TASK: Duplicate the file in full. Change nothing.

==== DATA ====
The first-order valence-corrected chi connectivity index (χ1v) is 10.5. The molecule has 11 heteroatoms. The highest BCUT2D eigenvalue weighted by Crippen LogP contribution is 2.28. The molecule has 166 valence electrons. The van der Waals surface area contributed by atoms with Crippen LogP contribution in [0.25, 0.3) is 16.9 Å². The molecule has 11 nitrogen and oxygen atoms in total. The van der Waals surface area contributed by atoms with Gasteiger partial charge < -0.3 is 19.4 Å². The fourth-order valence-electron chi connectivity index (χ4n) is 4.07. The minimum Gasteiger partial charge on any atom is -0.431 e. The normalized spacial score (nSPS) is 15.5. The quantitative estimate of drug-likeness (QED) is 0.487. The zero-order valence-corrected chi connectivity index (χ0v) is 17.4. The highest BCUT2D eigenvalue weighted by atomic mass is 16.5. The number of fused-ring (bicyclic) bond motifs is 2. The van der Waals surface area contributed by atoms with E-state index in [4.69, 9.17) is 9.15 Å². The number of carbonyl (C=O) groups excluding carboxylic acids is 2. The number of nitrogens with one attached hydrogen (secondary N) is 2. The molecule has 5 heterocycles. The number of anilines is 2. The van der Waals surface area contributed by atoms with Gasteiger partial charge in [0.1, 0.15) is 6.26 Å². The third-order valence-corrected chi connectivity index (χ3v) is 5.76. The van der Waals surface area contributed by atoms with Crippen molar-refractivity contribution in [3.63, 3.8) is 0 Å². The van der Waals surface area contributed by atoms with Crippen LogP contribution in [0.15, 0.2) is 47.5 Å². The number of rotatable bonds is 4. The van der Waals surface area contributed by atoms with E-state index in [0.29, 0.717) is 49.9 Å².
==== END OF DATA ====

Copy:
The first-order valence-corrected chi connectivity index (χ1v) is 10.5. The molecule has 11 heteroatoms. The highest BCUT2D eigenvalue weighted by Crippen LogP contribution is 2.28. The molecule has 166 valence electrons. The van der Waals surface area contributed by atoms with Crippen LogP contribution in [0.25, 0.3) is 16.9 Å². The molecule has 11 nitrogen and oxygen atoms in total. The van der Waals surface area contributed by atoms with Gasteiger partial charge < -0.3 is 19.4 Å². The fourth-order valence-electron chi connectivity index (χ4n) is 4.07. The minimum Gasteiger partial charge on any atom is -0.431 e. The normalized spacial score (nSPS) is 15.5. The quantitative estimate of drug-likeness (QED) is 0.487. The zero-order valence-corrected chi connectivity index (χ0v) is 17.4. The highest BCUT2D eigenvalue weighted by atomic mass is 16.5. The number of fused-ring (bicyclic) bond motifs is 2. The van der Waals surface area contributed by atoms with E-state index in [4.69, 9.17) is 9.15 Å². The number of carbonyl (C=O) groups excluding carboxylic acids is 2. The number of nitrogens with one attached hydrogen (secondary N) is 2. The molecule has 5 heterocycles. The number of anilines is 2. The van der Waals surface area contributed by atoms with Gasteiger partial charge in [0.1, 0.15) is 6.26 Å². The third-order valence-corrected chi connectivity index (χ3v) is 5.76. The van der Waals surface area contributed by atoms with Crippen molar-refractivity contribution in [3.63, 3.8) is 0 Å². The van der Waals surface area contributed by atoms with Crippen LogP contribution in [0.15, 0.2) is 47.5 Å². The number of rotatable bonds is 4. The van der Waals surface area contributed by atoms with E-state index in [0.29, 0.717) is 49.9 Å².